"Well, they sleep. To them, you've become ill and are in the infirmary," she said.
I nodded although no one could see me.
I still don't know what it all meant. Maybe Suzy wasn't there. Maybe, I imagined the whole damn thing to keep me company. I saw her when I got out of confinement yesterday. She didn't say a word to me, just stared out the window.
I walked up to her, "Suzy . . . "
She didn't even answer to tell me she was sleeping--just kept her grim face staring ahead.
So maybe I did imagine it.
Except Lester hasn't come to any group activities.
Gerald says he's sick.
There's a body in my room. Gerald's. He's a big black man and so he was heavy to carry down the hall. There was a long stream of blood that leaked from his head following me up the hall. I wiped it up, though. That's why there is a pink-tinged cloth sitting in the corner.
Dr. Stradler asked me about it. For about fours hours.
I sat in his office; there were two orderlies on either side of me. Someone else stood behind him. I'd never seen him before.
"Where's Gerald?" Stradler asked. He wasn't angry, just curious.
"I don't know," I said, and I didn't.
"We know you killed him. We know he's in your room. You hit him with your plate when you were done eating. You beat him until he was dead, and then you dragged him up the hall. We saw the blood and we saw him lying in your room."
"I . . I have no idea what you're talking about." This was all news to me at that point.
"Just admit it. Admit that you killed him, that he's in your room, and we'll be lenient with you. But you have to admit it, you understand?"
It went on for a long time. I didn't remember killing Gerald until the end. Then I did and I told the truth. I'm sitting in my room now and Gerald is looking at me. Well, not really. His head is just tilted towards me and his eyes are still open. Gerald isn't looking at much anywhere, now.
I'm almost done though. Stradler says they won't prosecute me. He says I'm going to be fine. He said I can even see Suzy later, but that group meetings are over for me. That's okay, though, because there are only 3 days left. Then I get something. I get . . . well, I get something. Maybe I'll get some sleep. That would be a nice gift.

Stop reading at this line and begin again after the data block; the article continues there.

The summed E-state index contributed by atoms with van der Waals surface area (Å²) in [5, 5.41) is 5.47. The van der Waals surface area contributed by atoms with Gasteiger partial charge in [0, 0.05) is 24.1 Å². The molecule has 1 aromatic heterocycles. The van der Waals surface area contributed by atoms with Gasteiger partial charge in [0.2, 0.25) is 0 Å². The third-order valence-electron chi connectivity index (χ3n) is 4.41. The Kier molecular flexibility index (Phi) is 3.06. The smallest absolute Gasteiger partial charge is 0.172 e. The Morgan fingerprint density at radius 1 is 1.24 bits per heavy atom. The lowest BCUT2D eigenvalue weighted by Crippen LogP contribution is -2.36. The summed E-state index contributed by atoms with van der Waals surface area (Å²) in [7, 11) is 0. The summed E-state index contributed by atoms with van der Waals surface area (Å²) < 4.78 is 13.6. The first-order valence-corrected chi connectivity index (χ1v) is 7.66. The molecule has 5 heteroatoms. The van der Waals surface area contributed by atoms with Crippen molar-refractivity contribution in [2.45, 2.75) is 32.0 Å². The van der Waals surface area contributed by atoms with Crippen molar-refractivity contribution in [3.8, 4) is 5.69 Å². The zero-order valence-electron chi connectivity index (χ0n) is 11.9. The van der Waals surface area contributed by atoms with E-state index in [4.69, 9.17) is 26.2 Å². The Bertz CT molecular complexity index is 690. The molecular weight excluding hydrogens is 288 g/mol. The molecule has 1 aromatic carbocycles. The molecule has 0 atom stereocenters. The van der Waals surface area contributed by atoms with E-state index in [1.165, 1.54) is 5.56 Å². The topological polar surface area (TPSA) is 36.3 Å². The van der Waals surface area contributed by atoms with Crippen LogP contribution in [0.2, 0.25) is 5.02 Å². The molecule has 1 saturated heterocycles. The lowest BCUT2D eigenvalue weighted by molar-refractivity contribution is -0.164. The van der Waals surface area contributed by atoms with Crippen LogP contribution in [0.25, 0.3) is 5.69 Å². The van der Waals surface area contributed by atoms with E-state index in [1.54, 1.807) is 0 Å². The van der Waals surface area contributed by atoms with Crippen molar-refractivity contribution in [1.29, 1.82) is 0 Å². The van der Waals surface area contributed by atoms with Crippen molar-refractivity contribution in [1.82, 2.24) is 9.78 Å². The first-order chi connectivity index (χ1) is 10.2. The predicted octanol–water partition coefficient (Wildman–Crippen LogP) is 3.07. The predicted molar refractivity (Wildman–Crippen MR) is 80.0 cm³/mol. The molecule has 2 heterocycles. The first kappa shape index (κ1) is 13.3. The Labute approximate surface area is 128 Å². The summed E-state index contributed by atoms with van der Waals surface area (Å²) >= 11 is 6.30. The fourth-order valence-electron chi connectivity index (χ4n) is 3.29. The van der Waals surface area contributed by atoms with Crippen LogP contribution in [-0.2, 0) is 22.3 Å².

I get out tomorrow. I would, but Suzy is outside. She said she's supposed to kill me now. So maybe I won't be getting out. She said I can sleep though. She said I can sleep as much as I want when I'm dead. She says sleep comes easy for the dead; it's the waking that's the hard part.
That sounds just about like what I need.
Title: Experiment #546579
Trial: 90 Days
Confirmation Date: Day 87
Synopsis: Written by M. Stradler
Patient R performed as expected. We have previously confirmed that subtle noise interruptions below the decibel level (DL) for humans disrupt sleep patters indefinitely as long as they are continually used. This was shown again with Patient R.
There were new developments along the lines of the sleep deprivation, however. Apparently Patient R could fall asleep when the DL was taken away for more than an hour. Only Patient R could sleep for no more than an hour at a time. Somehow it disrupted his sleep patterns for an extended period of time. More research is needed in this direction. If less of the DL is needed to disrupt sleep patterns, than that shall make it easier for any practical uses the military can find for the research we're doing.
Also, when Patient R was placed in lock down without any kind of recreational device, he remained awake for two solid weeks with the continued treatment of DL.
Patient Z, Patient S, Patient S2, Patient X41, and Patient MO9 already confirmed the hypothesis of willingness to act under sleep deprivation. We have seen murder, lies, theft, and unheard of physical prowess after suggestive methods have been employed. Patient R was a different case. The goal was to see if--with a severe degree of sleep deprivation--we could make him believe that he did something he did not actually do. After four hours of constant interrogation, Patient R admitted to the murder of an orderly.
At first, we did not believe Patient R to be honest with us. The time period for interrogation was too long, and any person--whether or not sleep deprivation was used--would be tempted to admit to the crime. However, after further investigation of the remains of Patient R's room, we found that he did indeed believe he saw the dead orderly. The patient also seemed to believe he cleaned up the blood that was left in the hall.
The hypothesis was confirmed: sleep deprivation can lead a person to believe that he acted in ways he actually did not.
Patient R was disposed of by another long term patient of our experiments.
We all are eagerly awaiting the move forward in the experiments, General Bradford.
Mark H. Stradler, MD; PhD.
x x x
A story with promise, albeit a bit rough, this tale of evil government experimentation gave me pause. What ifs make up science fiction--and this what if seems less far fetched these days. Your comments, anotherealmers. -GM